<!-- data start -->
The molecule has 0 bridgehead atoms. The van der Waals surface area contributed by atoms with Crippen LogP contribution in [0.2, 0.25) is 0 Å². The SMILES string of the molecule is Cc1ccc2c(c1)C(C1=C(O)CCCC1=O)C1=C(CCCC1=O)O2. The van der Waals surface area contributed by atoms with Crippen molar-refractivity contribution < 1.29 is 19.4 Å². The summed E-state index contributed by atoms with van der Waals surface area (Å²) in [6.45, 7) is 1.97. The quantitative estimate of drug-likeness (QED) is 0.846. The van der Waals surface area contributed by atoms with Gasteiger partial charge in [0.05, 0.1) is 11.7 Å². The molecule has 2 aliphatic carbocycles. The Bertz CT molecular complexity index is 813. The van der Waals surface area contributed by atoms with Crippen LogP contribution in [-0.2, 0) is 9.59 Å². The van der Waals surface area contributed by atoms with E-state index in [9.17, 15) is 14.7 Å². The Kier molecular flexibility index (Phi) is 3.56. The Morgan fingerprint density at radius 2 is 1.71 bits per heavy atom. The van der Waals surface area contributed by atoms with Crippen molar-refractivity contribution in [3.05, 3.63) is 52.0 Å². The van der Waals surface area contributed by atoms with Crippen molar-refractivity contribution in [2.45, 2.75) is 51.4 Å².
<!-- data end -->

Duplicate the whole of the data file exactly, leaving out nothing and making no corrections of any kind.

The molecule has 0 bridgehead atoms. The van der Waals surface area contributed by atoms with Crippen LogP contribution in [0.2, 0.25) is 0 Å². The SMILES string of the molecule is Cc1ccc2c(c1)C(C1=C(O)CCCC1=O)C1=C(CCCC1=O)O2. The van der Waals surface area contributed by atoms with Crippen molar-refractivity contribution < 1.29 is 19.4 Å². The summed E-state index contributed by atoms with van der Waals surface area (Å²) in [6.45, 7) is 1.97. The quantitative estimate of drug-likeness (QED) is 0.846. The van der Waals surface area contributed by atoms with Gasteiger partial charge in [0.05, 0.1) is 11.7 Å². The molecule has 2 aliphatic carbocycles. The Bertz CT molecular complexity index is 813. The van der Waals surface area contributed by atoms with Crippen LogP contribution in [-0.2, 0) is 9.59 Å². The van der Waals surface area contributed by atoms with E-state index in [9.17, 15) is 14.7 Å². The Kier molecular flexibility index (Phi) is 3.56. The Morgan fingerprint density at radius 2 is 1.71 bits per heavy atom. The van der Waals surface area contributed by atoms with Crippen molar-refractivity contribution in [3.05, 3.63) is 52.0 Å². The van der Waals surface area contributed by atoms with Crippen molar-refractivity contribution in [2.45, 2.75) is 51.4 Å².